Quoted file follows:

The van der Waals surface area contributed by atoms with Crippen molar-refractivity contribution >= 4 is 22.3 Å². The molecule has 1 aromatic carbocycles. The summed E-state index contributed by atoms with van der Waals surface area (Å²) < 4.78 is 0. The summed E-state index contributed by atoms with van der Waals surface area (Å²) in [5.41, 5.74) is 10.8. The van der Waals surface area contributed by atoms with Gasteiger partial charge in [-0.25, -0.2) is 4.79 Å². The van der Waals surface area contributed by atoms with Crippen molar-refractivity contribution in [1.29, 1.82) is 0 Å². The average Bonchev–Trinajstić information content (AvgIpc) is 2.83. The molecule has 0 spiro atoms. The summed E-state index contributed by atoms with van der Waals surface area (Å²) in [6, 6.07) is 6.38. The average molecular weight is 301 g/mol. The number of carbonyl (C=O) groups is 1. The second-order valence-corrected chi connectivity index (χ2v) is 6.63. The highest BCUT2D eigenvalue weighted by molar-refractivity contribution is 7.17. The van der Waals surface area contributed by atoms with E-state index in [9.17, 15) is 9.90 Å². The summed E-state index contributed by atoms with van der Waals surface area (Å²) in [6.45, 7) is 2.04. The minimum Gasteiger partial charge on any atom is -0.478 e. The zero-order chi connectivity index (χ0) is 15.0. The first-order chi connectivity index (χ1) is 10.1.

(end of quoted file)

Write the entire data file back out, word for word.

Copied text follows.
The van der Waals surface area contributed by atoms with Crippen molar-refractivity contribution >= 4 is 22.3 Å². The molecule has 1 aromatic carbocycles. The summed E-state index contributed by atoms with van der Waals surface area (Å²) < 4.78 is 0. The summed E-state index contributed by atoms with van der Waals surface area (Å²) in [5.41, 5.74) is 10.8. The van der Waals surface area contributed by atoms with Gasteiger partial charge in [-0.25, -0.2) is 4.79 Å². The van der Waals surface area contributed by atoms with Crippen molar-refractivity contribution in [1.29, 1.82) is 0 Å². The average Bonchev–Trinajstić information content (AvgIpc) is 2.83. The molecule has 0 spiro atoms. The summed E-state index contributed by atoms with van der Waals surface area (Å²) in [6, 6.07) is 6.38. The average molecular weight is 301 g/mol. The number of carbonyl (C=O) groups is 1. The second-order valence-corrected chi connectivity index (χ2v) is 6.63. The highest BCUT2D eigenvalue weighted by molar-refractivity contribution is 7.17. The van der Waals surface area contributed by atoms with E-state index in [9.17, 15) is 9.90 Å². The summed E-state index contributed by atoms with van der Waals surface area (Å²) in [6.45, 7) is 2.04. The minimum Gasteiger partial charge on any atom is -0.478 e. The zero-order chi connectivity index (χ0) is 15.0. The first-order chi connectivity index (χ1) is 10.1.